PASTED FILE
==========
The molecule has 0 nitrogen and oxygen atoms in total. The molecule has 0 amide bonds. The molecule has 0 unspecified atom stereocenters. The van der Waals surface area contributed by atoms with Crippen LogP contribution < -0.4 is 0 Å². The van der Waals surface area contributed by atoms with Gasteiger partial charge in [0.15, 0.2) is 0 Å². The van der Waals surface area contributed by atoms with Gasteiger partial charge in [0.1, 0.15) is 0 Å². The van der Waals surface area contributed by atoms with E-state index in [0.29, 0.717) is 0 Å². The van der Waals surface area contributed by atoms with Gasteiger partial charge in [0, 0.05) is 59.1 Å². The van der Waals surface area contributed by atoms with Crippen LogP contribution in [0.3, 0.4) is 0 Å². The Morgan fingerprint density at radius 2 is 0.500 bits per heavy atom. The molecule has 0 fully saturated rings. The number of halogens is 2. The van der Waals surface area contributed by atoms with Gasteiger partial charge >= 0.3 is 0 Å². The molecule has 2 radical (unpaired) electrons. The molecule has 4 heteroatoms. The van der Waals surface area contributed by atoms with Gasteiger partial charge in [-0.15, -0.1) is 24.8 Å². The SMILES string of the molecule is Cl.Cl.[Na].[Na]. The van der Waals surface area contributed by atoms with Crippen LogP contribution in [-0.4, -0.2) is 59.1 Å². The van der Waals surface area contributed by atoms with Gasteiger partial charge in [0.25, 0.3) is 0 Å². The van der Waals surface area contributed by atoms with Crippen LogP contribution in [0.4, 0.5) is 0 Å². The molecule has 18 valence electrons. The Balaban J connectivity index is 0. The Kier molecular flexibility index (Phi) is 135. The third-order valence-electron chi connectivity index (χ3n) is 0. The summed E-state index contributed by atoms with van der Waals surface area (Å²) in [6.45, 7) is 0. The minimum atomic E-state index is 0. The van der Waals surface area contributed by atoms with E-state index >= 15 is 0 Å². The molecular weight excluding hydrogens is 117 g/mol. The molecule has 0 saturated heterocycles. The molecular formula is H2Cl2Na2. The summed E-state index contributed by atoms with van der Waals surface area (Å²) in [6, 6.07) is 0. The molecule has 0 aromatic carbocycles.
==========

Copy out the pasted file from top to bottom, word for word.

The molecule has 0 nitrogen and oxygen atoms in total. The molecule has 0 amide bonds. The molecule has 0 unspecified atom stereocenters. The van der Waals surface area contributed by atoms with Crippen LogP contribution < -0.4 is 0 Å². The van der Waals surface area contributed by atoms with Gasteiger partial charge in [0.15, 0.2) is 0 Å². The van der Waals surface area contributed by atoms with Gasteiger partial charge in [0.1, 0.15) is 0 Å². The van der Waals surface area contributed by atoms with E-state index in [0.29, 0.717) is 0 Å². The van der Waals surface area contributed by atoms with Gasteiger partial charge in [0, 0.05) is 59.1 Å². The van der Waals surface area contributed by atoms with Crippen LogP contribution in [0.3, 0.4) is 0 Å². The Morgan fingerprint density at radius 2 is 0.500 bits per heavy atom. The molecule has 0 fully saturated rings. The number of halogens is 2. The van der Waals surface area contributed by atoms with Gasteiger partial charge >= 0.3 is 0 Å². The molecule has 2 radical (unpaired) electrons. The molecule has 4 heteroatoms. The van der Waals surface area contributed by atoms with Gasteiger partial charge in [-0.15, -0.1) is 24.8 Å². The SMILES string of the molecule is Cl.Cl.[Na].[Na]. The van der Waals surface area contributed by atoms with Crippen LogP contribution in [-0.4, -0.2) is 59.1 Å². The van der Waals surface area contributed by atoms with Gasteiger partial charge in [0.25, 0.3) is 0 Å². The van der Waals surface area contributed by atoms with Crippen LogP contribution in [0.4, 0.5) is 0 Å². The molecule has 18 valence electrons. The Balaban J connectivity index is 0. The Kier molecular flexibility index (Phi) is 135. The third-order valence-electron chi connectivity index (χ3n) is 0. The summed E-state index contributed by atoms with van der Waals surface area (Å²) in [6.45, 7) is 0. The minimum atomic E-state index is 0. The van der Waals surface area contributed by atoms with E-state index >= 15 is 0 Å². The molecular weight excluding hydrogens is 117 g/mol. The molecule has 0 saturated heterocycles. The molecular formula is H2Cl2Na2. The summed E-state index contributed by atoms with van der Waals surface area (Å²) in [6, 6.07) is 0. The molecule has 0 aromatic carbocycles.